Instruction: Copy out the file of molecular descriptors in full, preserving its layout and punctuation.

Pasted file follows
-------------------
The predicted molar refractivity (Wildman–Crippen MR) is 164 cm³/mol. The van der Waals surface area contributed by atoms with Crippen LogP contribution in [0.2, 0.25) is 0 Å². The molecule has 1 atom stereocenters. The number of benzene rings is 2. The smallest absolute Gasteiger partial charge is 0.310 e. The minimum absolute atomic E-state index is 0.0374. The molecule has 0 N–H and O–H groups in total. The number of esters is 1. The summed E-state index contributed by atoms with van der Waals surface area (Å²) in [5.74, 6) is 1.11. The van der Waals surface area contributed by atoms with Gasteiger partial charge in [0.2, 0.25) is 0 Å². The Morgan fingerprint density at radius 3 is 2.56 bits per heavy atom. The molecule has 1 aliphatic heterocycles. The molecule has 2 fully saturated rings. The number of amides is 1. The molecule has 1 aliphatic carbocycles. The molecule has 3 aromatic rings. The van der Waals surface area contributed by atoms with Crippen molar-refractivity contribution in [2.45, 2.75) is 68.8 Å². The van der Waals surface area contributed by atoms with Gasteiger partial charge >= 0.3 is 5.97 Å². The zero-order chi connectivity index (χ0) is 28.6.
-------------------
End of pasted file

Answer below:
The predicted molar refractivity (Wildman–Crippen MR) is 164 cm³/mol. The van der Waals surface area contributed by atoms with Crippen LogP contribution in [0.2, 0.25) is 0 Å². The molecule has 1 atom stereocenters. The number of benzene rings is 2. The smallest absolute Gasteiger partial charge is 0.310 e. The minimum absolute atomic E-state index is 0.0374. The molecule has 0 N–H and O–H groups in total. The number of esters is 1. The summed E-state index contributed by atoms with van der Waals surface area (Å²) in [5.74, 6) is 1.11. The van der Waals surface area contributed by atoms with Gasteiger partial charge in [0.2, 0.25) is 0 Å². The Morgan fingerprint density at radius 3 is 2.56 bits per heavy atom. The molecule has 1 aliphatic heterocycles. The molecule has 2 fully saturated rings. The number of amides is 1. The molecule has 1 aliphatic carbocycles. The molecule has 3 aromatic rings. The van der Waals surface area contributed by atoms with Crippen molar-refractivity contribution in [2.45, 2.75) is 68.8 Å². The van der Waals surface area contributed by atoms with Gasteiger partial charge >= 0.3 is 5.97 Å². The zero-order chi connectivity index (χ0) is 28.6.